Bray backers hoping for a miracle but are in it for the long haul
‘There’s been talk about the club going amateur next season, that’s absolute rubbish’
Niall O’Driscoll says he is committed to building a promising future for Bray Wanderers. Photograph: Laszlo Geczo/Inpho
The club is billing it as one of the club’s biggest games in their recent history and offering all manner of ticket deals to get supporters into the Carlisle Grounds for the visit of Limerick. But Bray Wanderers chairman Niall O’Driscoll says he is committed to fielding a professional team next year and beyond regardless of how the next few weeks pan out for Gary Cronin and his team in their relegation battle.
“What we are doing here is about the next three years,” he says. “There has been talk about the club going amateur next season but that’s absolute rubbish. There will be a budget; whether it is enough we will see next year, but the plan is to be self sufficient next year and the hope, if we do go down, is to go straight back up.
“When we brought Gary in, we told him that it was about more than the rest of this season. It would be unfair to judge him on that. We believe in him but he will be judged on the performance of his team in time. When we give him resources and he uses them to put a team of his own out there, then we will see how he does.”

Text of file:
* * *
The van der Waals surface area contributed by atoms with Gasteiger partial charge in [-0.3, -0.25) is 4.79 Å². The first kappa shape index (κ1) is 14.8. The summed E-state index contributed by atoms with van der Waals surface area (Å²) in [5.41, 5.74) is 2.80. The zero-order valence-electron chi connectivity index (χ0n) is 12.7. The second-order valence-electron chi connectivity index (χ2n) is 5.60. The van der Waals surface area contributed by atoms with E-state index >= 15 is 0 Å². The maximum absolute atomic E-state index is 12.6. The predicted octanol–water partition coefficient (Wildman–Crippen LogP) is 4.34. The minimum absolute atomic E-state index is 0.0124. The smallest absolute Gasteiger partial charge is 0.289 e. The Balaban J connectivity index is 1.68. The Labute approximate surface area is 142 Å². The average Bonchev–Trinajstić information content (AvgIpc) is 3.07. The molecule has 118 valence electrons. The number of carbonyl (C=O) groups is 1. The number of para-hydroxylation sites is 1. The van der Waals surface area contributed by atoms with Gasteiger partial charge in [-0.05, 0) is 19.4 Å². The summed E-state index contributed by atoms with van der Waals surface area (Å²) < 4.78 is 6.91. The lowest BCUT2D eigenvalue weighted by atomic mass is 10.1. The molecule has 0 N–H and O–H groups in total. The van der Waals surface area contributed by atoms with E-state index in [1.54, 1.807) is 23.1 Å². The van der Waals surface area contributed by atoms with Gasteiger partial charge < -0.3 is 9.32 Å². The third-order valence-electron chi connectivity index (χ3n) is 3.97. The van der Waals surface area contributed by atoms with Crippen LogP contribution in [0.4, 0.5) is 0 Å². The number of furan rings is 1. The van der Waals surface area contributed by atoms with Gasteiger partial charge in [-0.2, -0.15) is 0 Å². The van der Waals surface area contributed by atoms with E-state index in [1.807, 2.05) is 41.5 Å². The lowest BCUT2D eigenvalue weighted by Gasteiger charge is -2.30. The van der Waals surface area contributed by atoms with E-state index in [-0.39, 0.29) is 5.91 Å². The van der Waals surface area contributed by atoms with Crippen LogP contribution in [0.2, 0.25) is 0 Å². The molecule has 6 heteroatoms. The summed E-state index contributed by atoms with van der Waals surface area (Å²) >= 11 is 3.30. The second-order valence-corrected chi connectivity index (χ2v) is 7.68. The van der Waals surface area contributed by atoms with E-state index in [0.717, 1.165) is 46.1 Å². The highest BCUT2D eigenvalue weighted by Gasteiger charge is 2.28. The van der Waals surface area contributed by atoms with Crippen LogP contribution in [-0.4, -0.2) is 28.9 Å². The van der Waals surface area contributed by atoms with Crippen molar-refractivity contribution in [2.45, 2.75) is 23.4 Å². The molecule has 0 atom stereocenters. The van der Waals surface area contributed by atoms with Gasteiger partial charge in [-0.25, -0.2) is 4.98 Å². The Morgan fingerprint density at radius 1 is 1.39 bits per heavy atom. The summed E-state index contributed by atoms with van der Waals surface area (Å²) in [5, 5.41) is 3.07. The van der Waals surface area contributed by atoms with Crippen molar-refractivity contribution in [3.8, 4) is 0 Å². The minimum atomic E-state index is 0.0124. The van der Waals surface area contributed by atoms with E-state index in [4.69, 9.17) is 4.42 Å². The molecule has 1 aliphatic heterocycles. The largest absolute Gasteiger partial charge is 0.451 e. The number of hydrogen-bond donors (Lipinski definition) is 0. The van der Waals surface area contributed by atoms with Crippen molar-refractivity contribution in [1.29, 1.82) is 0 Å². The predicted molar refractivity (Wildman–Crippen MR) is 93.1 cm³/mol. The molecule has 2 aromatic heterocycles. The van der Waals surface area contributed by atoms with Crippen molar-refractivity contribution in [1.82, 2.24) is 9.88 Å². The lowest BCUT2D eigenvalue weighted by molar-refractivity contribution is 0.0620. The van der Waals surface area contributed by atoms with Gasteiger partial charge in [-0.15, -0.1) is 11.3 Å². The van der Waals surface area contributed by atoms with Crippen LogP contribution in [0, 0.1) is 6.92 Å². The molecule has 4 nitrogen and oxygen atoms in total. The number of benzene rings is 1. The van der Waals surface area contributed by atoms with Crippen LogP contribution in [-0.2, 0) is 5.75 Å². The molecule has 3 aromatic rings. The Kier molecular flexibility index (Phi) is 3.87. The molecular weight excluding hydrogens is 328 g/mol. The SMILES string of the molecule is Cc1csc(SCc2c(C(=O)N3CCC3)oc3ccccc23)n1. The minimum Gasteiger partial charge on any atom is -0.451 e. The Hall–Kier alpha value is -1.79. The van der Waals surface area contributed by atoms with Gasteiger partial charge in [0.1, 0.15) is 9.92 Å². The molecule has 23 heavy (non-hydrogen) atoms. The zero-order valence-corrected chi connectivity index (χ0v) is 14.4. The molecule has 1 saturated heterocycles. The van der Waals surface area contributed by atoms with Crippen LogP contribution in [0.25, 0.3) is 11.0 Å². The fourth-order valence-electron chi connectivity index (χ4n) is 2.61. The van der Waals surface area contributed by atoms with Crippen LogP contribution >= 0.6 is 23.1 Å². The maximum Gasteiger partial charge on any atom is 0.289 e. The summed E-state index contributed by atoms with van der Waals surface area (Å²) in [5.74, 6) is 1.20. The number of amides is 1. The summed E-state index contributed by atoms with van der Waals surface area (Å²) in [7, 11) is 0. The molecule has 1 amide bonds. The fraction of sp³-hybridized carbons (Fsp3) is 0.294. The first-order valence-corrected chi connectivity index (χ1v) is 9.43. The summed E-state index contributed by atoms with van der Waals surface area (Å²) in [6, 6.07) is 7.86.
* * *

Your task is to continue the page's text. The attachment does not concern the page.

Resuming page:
O’Driscoll, who has not seen the team win since he and his brother Tim took control in late July, has not, he claims, entirely resigned himself to relegation yet. But with Wanderers nine points adrift of the play-off place currently occupied by Limerick, he admits it is not looking good, especially if the home side cannot pick themselves up and win following a difficult run of games against the division’s top six sides.
“If we stay up, we’d be thrilled. We’d absolutely love to save ourselves over the coming weeks but, to be fair, if we pulled it off they’d probably make a film about it at this stage.”
Cronin, of course, was not necessarily the most obvious choice for a club requiring something of an escape artist in the dugout and clearly his first few weeks have been a challenge - but O’Driscoll insists that bringing in someone who was in tune with how the new owners wanted to change the culture at the club was more important than achieving any quick fix with the first team.
“I could have gone for one of the traditional guys, given him a few grand a week and maybe he’d have done something but then in a few months he’d probably be gone. I don’t think it’s any secret that I made some decisions in relation to players before Gary was appointed. That was to do with the culture that we wanted to achieve, having players who bought into the same sense of how things ought to be done.
“The aim then was to bring in the best young coach in the country and I believe we have achieved that. We made it clear to him when we met him that we were looking to the next few seasons.”